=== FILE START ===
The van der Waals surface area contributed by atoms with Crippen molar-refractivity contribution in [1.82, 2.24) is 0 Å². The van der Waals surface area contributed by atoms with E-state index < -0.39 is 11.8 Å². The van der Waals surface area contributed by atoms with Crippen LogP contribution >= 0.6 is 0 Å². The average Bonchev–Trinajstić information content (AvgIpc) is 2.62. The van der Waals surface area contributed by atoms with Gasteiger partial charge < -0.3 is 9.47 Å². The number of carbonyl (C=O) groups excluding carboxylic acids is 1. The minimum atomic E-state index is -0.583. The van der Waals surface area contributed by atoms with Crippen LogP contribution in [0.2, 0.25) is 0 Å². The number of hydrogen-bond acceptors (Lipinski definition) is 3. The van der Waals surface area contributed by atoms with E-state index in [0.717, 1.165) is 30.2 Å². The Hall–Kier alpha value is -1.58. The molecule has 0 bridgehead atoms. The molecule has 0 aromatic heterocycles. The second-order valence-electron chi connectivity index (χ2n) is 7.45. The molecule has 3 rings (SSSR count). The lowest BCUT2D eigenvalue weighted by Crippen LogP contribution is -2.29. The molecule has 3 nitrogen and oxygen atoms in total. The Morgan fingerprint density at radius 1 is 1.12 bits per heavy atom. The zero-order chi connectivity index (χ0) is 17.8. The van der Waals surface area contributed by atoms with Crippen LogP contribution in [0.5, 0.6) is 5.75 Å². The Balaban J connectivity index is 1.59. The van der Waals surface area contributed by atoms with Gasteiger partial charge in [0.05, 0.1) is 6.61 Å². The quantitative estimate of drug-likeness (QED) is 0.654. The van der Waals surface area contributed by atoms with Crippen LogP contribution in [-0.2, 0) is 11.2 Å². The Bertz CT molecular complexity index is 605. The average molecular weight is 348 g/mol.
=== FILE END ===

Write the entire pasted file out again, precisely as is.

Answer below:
The van der Waals surface area contributed by atoms with Crippen molar-refractivity contribution in [1.82, 2.24) is 0 Å². The van der Waals surface area contributed by atoms with E-state index < -0.39 is 11.8 Å². The van der Waals surface area contributed by atoms with Crippen LogP contribution >= 0.6 is 0 Å². The average Bonchev–Trinajstić information content (AvgIpc) is 2.62. The van der Waals surface area contributed by atoms with Gasteiger partial charge < -0.3 is 9.47 Å². The number of carbonyl (C=O) groups excluding carboxylic acids is 1. The minimum atomic E-state index is -0.583. The van der Waals surface area contributed by atoms with Crippen LogP contribution in [0.2, 0.25) is 0 Å². The number of hydrogen-bond acceptors (Lipinski definition) is 3. The van der Waals surface area contributed by atoms with E-state index in [0.717, 1.165) is 30.2 Å². The Hall–Kier alpha value is -1.58. The molecule has 0 bridgehead atoms. The molecule has 0 aromatic heterocycles. The second-order valence-electron chi connectivity index (χ2n) is 7.45. The molecule has 3 rings (SSSR count). The lowest BCUT2D eigenvalue weighted by Crippen LogP contribution is -2.29. The molecule has 3 nitrogen and oxygen atoms in total. The Morgan fingerprint density at radius 1 is 1.12 bits per heavy atom. The zero-order chi connectivity index (χ0) is 17.8. The van der Waals surface area contributed by atoms with Crippen LogP contribution in [0.5, 0.6) is 5.75 Å². The Balaban J connectivity index is 1.59. The van der Waals surface area contributed by atoms with Gasteiger partial charge in [0.05, 0.1) is 6.61 Å². The quantitative estimate of drug-likeness (QED) is 0.654. The van der Waals surface area contributed by atoms with Crippen LogP contribution in [-0.2, 0) is 11.2 Å². The Bertz CT molecular complexity index is 605. The average molecular weight is 348 g/mol.